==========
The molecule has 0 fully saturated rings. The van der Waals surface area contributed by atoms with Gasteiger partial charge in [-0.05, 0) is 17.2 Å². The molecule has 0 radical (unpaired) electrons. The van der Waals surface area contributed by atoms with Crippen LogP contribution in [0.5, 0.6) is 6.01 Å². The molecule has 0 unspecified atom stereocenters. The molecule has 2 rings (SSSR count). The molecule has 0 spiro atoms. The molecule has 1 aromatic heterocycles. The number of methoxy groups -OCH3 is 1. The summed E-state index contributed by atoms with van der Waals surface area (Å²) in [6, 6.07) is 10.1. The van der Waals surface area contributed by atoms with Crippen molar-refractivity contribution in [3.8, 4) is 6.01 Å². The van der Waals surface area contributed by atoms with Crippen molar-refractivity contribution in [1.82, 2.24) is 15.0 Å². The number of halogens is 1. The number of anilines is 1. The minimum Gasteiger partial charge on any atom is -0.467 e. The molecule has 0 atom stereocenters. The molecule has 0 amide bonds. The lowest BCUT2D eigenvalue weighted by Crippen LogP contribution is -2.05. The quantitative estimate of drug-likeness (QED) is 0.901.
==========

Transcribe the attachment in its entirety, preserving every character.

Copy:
The molecule has 0 fully saturated rings. The van der Waals surface area contributed by atoms with Gasteiger partial charge in [-0.05, 0) is 17.2 Å². The molecule has 0 radical (unpaired) electrons. The van der Waals surface area contributed by atoms with Crippen LogP contribution in [0.5, 0.6) is 6.01 Å². The molecule has 0 unspecified atom stereocenters. The molecule has 2 rings (SSSR count). The molecule has 0 spiro atoms. The molecule has 1 aromatic heterocycles. The number of methoxy groups -OCH3 is 1. The summed E-state index contributed by atoms with van der Waals surface area (Å²) in [6, 6.07) is 10.1. The van der Waals surface area contributed by atoms with Crippen molar-refractivity contribution in [3.8, 4) is 6.01 Å². The van der Waals surface area contributed by atoms with Crippen molar-refractivity contribution in [1.82, 2.24) is 15.0 Å². The number of halogens is 1. The number of anilines is 1. The minimum Gasteiger partial charge on any atom is -0.467 e. The molecule has 0 atom stereocenters. The molecule has 0 amide bonds. The lowest BCUT2D eigenvalue weighted by Crippen LogP contribution is -2.05. The quantitative estimate of drug-likeness (QED) is 0.901.